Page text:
On March 15, the NBA concluded its investigation into alleged racist comments made by Utah Jazz executive Dennis Lindsey toward former player Elijah Millsap back in 2015. The league could not prove that Lindsey made these remarks.
But Millsap elaborated on the incident, and his reaction to the league's investigation, on Etan Thomas' podcast The Rematch. He highlighted that Lindsey's alleged remarks reinforce a narrative that coaches and executives have to control players.
Thomas asked Millsap to share what exactly went down during the exit interview. Millsap said he was defending his play during the 2014-15 season when Lindsey cut him off.
"He told me, 'If you say one more word, I’ll cut your Black ass and send you back to Louisiana,'" Millsap alleged.
Head coach Quin Snyder was in the room, but did not react, according to Millsap.
"He said it authoritatively -- irately," Millsap said on the podcast. He added, "[Lindsey] probably felt that I was out of my position as a player, and he wanted to put me back in my place."
The league asked individuals who were in the room about the conversation. Lindsey, Snyder and Millsap were among the interviewees, but Lindsey, Snyder and others denied the allegations.
"I've already came up with the conclusion that nothing serious would happen to these guys if something seriously definitive showed up -- a recording or something like that," Millsap said. "I could show them my notes, but at the end of the day, what is that gonna do?"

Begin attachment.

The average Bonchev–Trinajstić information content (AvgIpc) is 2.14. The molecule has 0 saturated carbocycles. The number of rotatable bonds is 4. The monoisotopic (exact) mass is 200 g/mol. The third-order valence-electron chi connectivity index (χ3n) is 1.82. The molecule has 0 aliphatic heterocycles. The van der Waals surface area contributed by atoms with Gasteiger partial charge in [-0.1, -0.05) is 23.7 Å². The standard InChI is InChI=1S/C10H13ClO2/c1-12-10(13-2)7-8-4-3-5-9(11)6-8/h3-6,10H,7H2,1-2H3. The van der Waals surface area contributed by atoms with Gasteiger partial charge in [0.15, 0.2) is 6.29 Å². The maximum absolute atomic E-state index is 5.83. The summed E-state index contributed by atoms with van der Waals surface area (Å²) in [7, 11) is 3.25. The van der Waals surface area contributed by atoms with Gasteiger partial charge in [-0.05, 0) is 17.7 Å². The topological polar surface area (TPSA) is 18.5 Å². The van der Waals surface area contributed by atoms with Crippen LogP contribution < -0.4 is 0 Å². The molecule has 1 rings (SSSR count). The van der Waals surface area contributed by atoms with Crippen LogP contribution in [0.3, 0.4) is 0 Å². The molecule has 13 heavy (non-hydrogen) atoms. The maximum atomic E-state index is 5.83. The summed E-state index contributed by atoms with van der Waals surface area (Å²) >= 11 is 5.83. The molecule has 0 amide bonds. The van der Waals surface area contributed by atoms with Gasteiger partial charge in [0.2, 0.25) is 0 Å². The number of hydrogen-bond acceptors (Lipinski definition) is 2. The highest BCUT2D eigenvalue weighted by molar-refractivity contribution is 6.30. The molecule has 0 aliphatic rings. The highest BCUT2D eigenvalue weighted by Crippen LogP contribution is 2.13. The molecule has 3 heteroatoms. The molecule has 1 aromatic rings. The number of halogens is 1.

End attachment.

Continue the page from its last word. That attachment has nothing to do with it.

The 33-year-old said he had "no expectations" about a ruling when he first made the remarks public. But he is proud of himself for expressing his truth and opening up.
"This was all, honestly, [about] conquering my demons and the things that were inside me, and fighting for my inner child," he said. "And I did that. In those situations and the moment, it's tough to defend yourself because you already know what you're going up against... I thought at the moment in time, I wasn't strong enough to defend myself."
Millsap says he spoke with the NBPA and asked them to help change the tone of exit interviews, so that players are not put in his position. The league has moved on quickly from their investigation; Millsap wants to see more.
"This is not fun and games to me," he said. "This was a serious issue that I have to stand up to... now it's time to make sure that it doesn't happen again for future generations. Sure, other people have been through similar and maybe worse instances. But I feel like we can step in front of it right now."
On the podcast, Thomas read the following statement from the Jazz, which was released after the NBA concluded its investigation of this incident:
"As an organization, we take all matters of this nature seriously and have zero tolerance for discriminatory behavior of any kind. We appreciate the thorough process of the NBA’s investigation and thank all parties involved for their full cooperation. The league’s investigation was done in coordination with independent, outside counsel. We respect the league’s process and results announced earlier today. For more than 25 years, Dennis Lindsey has been a respected basketball executive around the NBA and a leading voice on social justice within our organization and community."